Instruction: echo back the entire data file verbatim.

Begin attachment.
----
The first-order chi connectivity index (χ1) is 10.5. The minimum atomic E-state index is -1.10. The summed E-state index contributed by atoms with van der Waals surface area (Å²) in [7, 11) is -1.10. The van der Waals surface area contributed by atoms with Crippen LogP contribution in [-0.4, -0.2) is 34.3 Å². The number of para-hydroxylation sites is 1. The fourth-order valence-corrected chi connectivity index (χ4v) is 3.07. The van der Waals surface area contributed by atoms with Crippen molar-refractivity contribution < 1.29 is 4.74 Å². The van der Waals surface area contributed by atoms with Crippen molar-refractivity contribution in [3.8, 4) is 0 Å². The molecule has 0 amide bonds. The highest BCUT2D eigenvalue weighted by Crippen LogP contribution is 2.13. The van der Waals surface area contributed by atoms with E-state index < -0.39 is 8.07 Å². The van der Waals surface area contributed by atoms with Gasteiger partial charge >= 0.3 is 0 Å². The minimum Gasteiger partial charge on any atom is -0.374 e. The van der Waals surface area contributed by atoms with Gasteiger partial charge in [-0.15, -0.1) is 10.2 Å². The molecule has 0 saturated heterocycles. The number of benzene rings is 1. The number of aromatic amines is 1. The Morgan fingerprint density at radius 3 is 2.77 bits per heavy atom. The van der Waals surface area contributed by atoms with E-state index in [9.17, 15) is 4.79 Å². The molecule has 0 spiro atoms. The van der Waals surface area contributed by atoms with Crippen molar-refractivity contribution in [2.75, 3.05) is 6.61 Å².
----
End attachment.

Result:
The first-order chi connectivity index (χ1) is 10.5. The minimum atomic E-state index is -1.10. The summed E-state index contributed by atoms with van der Waals surface area (Å²) in [7, 11) is -1.10. The van der Waals surface area contributed by atoms with Crippen LogP contribution in [-0.4, -0.2) is 34.3 Å². The number of para-hydroxylation sites is 1. The fourth-order valence-corrected chi connectivity index (χ4v) is 3.07. The van der Waals surface area contributed by atoms with Crippen molar-refractivity contribution < 1.29 is 4.74 Å². The van der Waals surface area contributed by atoms with Crippen molar-refractivity contribution in [3.8, 4) is 0 Å². The molecule has 0 amide bonds. The highest BCUT2D eigenvalue weighted by Crippen LogP contribution is 2.13. The van der Waals surface area contributed by atoms with E-state index < -0.39 is 8.07 Å². The van der Waals surface area contributed by atoms with Gasteiger partial charge >= 0.3 is 0 Å². The minimum Gasteiger partial charge on any atom is -0.374 e. The van der Waals surface area contributed by atoms with Gasteiger partial charge in [-0.15, -0.1) is 10.2 Å². The molecule has 0 saturated heterocycles. The number of benzene rings is 1. The number of aromatic amines is 1. The Morgan fingerprint density at radius 3 is 2.77 bits per heavy atom. The van der Waals surface area contributed by atoms with E-state index in [9.17, 15) is 4.79 Å². The molecule has 0 spiro atoms. The van der Waals surface area contributed by atoms with Crippen molar-refractivity contribution in [2.75, 3.05) is 6.61 Å².